Family Foundation Giving Trends 2012

Autor(es) : Cathy Pharoah, Charles Keidan, Nigel Siederer, Tom McKenzie

Family Foundation Giving Trends 2012 is the fifth in a series of reports that annually updates the giving of the largest 100 family foundations in the UK, tracking trends and comparing them with their US counterparts. Giving through family foundations represents around 8% of all private giving in the UK.

This year’s report is a special edition aimed at providing a more rounded picture of family foundation philanthropy. The regular updating of the annual league tables of giving is complemented by new research on the causes supported, the influences on decision-making in an uncertain environment, and family foundations’ outlook for the future.

The research was carried out through extracting financial data from annual reports and websites on annual spending and the distribution of grants by cause, and an online survey of decision-making amongst the largest family foundations (40 responses, 45% response rate).

For this research, UK and US family foundations are defined as independent registered charitable trusts funded originally by family wealth, whether or not the founding family is still represented on the governing board.

Key financial results 2010/11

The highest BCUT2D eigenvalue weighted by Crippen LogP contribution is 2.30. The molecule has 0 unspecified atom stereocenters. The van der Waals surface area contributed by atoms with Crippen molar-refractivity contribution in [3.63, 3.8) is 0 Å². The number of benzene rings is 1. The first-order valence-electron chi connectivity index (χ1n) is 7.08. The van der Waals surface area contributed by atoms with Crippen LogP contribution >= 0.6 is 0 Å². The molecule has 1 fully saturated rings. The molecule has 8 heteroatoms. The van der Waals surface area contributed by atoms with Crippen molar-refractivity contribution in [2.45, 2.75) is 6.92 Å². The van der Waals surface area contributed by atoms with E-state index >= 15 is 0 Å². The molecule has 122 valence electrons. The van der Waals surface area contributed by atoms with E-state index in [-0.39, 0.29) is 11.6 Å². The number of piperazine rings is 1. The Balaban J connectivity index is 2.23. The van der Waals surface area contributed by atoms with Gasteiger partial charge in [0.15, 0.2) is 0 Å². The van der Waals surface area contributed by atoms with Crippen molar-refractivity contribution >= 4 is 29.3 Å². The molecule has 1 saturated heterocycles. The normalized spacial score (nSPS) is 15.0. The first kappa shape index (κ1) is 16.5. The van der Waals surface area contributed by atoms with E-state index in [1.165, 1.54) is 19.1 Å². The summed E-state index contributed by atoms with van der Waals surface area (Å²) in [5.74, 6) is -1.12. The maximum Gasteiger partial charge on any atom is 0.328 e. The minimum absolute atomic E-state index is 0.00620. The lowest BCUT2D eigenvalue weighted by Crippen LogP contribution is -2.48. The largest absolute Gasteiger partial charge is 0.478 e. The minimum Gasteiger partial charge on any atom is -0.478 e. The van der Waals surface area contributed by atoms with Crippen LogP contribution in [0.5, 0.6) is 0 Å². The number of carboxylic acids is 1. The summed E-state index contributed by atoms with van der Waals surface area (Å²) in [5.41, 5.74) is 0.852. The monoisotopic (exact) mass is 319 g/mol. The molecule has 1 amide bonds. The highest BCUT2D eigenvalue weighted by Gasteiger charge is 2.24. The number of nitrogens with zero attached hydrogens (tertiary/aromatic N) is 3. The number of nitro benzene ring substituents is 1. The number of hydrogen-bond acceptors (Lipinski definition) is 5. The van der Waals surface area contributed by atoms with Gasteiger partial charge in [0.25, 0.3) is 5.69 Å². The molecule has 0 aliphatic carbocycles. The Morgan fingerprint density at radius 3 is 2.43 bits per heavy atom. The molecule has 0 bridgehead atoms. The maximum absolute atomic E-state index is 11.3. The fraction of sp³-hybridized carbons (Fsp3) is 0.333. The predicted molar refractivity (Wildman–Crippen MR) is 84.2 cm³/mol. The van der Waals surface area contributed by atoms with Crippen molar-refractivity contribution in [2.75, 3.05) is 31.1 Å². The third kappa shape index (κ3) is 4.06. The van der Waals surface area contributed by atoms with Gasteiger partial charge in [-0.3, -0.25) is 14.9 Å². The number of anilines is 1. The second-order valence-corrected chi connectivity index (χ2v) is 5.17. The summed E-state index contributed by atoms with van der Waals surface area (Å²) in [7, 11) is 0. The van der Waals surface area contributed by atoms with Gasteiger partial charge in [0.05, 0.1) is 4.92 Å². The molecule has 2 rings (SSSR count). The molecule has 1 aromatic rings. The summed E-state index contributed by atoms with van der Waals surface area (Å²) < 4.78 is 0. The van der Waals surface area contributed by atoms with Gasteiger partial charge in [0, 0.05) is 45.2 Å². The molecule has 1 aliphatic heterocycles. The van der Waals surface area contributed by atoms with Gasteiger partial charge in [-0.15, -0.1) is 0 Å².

• The total giving of the largest 100 UK family foundations was £1.33 billion in 2010/11.
  • The results presented a mixed picture of growth: while there was an overall real fall of 1.8% in giving, there was a substantial 6.2% real rise if the results of the giant Wellcome Trust are excluded from the group.
  • The rise in giving bucked the trend for the value of family foundations’ assets: these were worth £29.7 billion in 2010/11, representing a real annual fall of 3.5%.
  • Although there were some signs of growth this year, the giving of the largest family foundations has not yet returned to pre-recession levels.
  • Asset value in 2010/11 was still a real 14% lower than in 2006/07.
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Copyright 2012 ESRC Research Centre for Charitable Giving and Philanthropy, Cass Business School.